LEED certification is the global standard for green design and sustainable buildings. LEED, which stands for Leadership in Energy and Environmental Design, is the most widely used third-party authentication system for green buildings. LEED provides facility owners and building operators with a holistic framework for designing, constructing and maintaining green buildings.
An Overview of LEED
The LEED program was developed and is maintained by the U.S. Green Building Council (USGBC). The LEED program is so flexible that it works well with public, residential and commercial building projects. LEED is designed to function throughout the building’s lifecycle of design, construction, operation and renovation. The level of certification, Certified, Silver, Gold and Platinum, indicate the level of sustainability achieved.
The LEED framework uses a point system to score the building’s design and construction. There are five green categories: water efficiency, sustainable sites, materials and resources, energy and atmosphere and indoor environmental quality. There are additional programs, such as the new LEED v4 and the all encompassing LEED for Neighborhood Development. Regardless of the program, LEED is one of the most highly regarded and recognized certification programs around the globe.
The Certification Process
The LEED certification process involves four phases. First, registration is started by completing the required forms. Building projects that want the basic certification must demonstrate how they will comply with environmental laws, use appropriate site boundaries and commit to sharing the building’s energy and water. Second, the completed certification application is submitted through the LEED website with certification payment.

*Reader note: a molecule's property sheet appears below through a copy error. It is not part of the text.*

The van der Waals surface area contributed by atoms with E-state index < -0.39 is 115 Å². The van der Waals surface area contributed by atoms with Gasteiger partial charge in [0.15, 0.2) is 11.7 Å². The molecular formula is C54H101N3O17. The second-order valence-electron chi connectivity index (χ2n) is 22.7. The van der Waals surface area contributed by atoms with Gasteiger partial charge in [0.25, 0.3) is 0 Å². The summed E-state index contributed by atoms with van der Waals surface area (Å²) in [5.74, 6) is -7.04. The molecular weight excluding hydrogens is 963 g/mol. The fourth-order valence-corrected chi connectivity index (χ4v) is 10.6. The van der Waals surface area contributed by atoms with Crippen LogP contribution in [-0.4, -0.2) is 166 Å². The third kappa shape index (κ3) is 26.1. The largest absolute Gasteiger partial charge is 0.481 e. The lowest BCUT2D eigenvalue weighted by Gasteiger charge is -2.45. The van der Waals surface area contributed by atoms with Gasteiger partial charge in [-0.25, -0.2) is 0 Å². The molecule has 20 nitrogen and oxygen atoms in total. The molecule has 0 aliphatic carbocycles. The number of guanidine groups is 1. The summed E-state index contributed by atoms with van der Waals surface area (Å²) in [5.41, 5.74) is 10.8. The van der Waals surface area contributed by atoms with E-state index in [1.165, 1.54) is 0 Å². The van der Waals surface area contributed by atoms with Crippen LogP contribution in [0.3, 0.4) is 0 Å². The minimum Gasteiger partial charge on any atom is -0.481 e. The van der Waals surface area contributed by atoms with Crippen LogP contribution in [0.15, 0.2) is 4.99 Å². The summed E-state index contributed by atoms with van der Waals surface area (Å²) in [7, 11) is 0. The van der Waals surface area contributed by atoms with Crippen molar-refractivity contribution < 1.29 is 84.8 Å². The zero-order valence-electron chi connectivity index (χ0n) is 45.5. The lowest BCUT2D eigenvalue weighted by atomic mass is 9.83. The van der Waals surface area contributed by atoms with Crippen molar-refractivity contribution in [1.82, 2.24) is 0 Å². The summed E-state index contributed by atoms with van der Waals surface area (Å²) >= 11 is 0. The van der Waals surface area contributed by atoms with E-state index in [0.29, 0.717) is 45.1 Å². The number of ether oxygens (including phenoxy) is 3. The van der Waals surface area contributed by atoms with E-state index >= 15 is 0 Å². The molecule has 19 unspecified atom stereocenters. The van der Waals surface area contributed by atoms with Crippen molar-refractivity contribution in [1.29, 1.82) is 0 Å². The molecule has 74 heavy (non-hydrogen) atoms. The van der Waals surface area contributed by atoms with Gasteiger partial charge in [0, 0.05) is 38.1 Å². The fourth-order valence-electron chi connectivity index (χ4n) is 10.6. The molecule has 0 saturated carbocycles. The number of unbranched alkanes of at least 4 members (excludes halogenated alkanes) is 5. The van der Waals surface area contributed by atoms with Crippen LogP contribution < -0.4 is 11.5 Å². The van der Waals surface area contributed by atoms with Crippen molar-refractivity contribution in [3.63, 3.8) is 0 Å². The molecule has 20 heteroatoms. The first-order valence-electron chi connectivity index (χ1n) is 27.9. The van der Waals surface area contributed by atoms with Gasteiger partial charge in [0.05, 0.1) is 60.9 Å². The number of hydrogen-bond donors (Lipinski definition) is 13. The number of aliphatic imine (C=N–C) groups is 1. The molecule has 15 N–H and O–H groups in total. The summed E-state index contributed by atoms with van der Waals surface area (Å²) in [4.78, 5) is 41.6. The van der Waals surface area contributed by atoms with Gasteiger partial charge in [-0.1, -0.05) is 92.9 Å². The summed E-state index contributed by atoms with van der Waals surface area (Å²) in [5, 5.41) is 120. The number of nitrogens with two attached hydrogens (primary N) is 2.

In order to be accepted, applications should contain credit information, clearly labeled attachments and limited narratives. Third, the review phase is when the GBCI reads the application and responds within three to four weeks. During this phase, GBCI may respond with concerns and allow the organization to adjust or withdraw their application. Fourth, the certification phase is when the GBCI offers a final report and certification level designation.
What are the Pros and Cons?
The LEED program is a well-recognized green standard around the global. LEED’s research based standards establish green design authority and focus on the continual evaluation of the building’s the life cycle in order to maximize long term environmental benefits. Thus, the LEED program is an excellent investment because there are cost-savings that are gradually recovered through better business reputation, consumer support and enhanced marketing effectiveness.
Because the LEED program is managed by the innovative U.S. Green Building Council, they are more flexible and receptive to change. There are certain drawbacks, such as the objective point system that may just encourage building owners to focus on points instead of actual environmental benefits. The LEED program does not take into account performance and is quite difficult and expensive for homeowners and small building owners to achieve.
When it comes to the future of LEED certification, some states are actually moving away from the Green Building Council’s standards for new public buildings. This is because the LEED program only endorses one sustainable timber certification program. This severely limits the available wood products for use in certain states.